1995-05-01

395

Dynamic aperture of the ALS (Advanced Light Source) booster synchrotron  

SciTech Connect

Effect of the anticipated lattice imperfections on the dynamic aperture of the ALS booster synchrotron were studied using a particle tracking method. The dynamic aperture was found to be sufficiently large at the selected operating points and at the designed repetition rate. 4 refs., 4 figs., 3 tabs.

Kim, C.H.; Nishimura, Hiroshi

1989-03-01

396

Closed-loop Results from the MMT's Multi-Laser Guide Star Adaptive Optics System  

Microsoft Academic Search

Key advances in adaptive optics (AO) for both astronomical and military applications will be enabled through the deployment of multiple laser guide stars on a single large-aperture telescope. Wider compensated fields of view than are now seen with conventional AO systems, even those equipped with single laser beacons, will be achieved with less field dependence of the delivered point-spread function.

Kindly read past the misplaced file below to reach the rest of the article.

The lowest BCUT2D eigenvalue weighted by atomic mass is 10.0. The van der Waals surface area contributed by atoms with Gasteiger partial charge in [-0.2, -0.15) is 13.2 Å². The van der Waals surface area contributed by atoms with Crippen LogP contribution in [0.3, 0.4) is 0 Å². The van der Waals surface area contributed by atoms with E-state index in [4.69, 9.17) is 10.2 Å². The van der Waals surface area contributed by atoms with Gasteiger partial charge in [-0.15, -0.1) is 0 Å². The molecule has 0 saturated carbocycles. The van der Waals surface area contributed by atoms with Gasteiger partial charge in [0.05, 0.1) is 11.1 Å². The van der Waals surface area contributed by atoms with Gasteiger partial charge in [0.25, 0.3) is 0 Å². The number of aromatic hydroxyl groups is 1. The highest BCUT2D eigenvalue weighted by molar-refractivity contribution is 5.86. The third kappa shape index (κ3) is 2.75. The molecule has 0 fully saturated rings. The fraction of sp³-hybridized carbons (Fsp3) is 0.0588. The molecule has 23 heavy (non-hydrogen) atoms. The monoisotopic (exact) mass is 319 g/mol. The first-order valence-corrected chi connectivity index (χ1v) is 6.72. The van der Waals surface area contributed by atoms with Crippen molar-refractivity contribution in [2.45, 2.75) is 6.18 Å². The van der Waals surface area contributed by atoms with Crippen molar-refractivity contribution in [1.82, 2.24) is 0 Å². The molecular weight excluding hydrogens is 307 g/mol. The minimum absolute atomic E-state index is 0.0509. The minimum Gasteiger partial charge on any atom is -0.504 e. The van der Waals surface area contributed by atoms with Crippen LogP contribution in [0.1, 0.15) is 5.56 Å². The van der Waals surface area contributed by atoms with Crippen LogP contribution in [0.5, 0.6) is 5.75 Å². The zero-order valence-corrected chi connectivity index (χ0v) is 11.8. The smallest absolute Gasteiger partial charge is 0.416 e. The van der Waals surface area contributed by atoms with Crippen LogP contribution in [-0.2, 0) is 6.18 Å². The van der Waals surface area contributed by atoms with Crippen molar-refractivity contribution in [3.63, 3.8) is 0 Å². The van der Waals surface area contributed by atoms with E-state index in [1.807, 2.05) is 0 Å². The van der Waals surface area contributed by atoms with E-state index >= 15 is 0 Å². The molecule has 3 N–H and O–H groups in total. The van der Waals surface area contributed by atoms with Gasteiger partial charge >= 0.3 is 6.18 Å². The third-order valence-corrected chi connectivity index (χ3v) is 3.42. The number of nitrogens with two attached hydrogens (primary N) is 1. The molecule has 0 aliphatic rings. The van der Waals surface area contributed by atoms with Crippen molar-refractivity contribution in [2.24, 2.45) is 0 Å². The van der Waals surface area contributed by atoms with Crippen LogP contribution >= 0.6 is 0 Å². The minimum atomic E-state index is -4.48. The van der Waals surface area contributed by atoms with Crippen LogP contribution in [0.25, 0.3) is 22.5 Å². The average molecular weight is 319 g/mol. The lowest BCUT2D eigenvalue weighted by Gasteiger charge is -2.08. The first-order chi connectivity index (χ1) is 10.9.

Michael Lloyd-Hart; Christoph Baranec; N. Mark Milton; Thomas Stalcup; M. Snyder

2007-01-01

397

Waveguiding in nanoscale metallic apertures  

Microsoft Academic Search

We study the optical properties of subwavelength metallic waveguides made of nanoscale apertures in a metal. We develop analytical expressions for the fundamental optical modes in apertures. The results are in excellent agreement with finite element calculations. This model provides a physical understanding of the role of non-perfect metallic walls, and of the shape and size of the apertures. They

Stéphane Collin; Fabrice Pardo; Jean-Luc Pelouard

2007-01-01

398

Diffraction by fractally serrated apertures  

NASA Technical Reports Server (NTRS)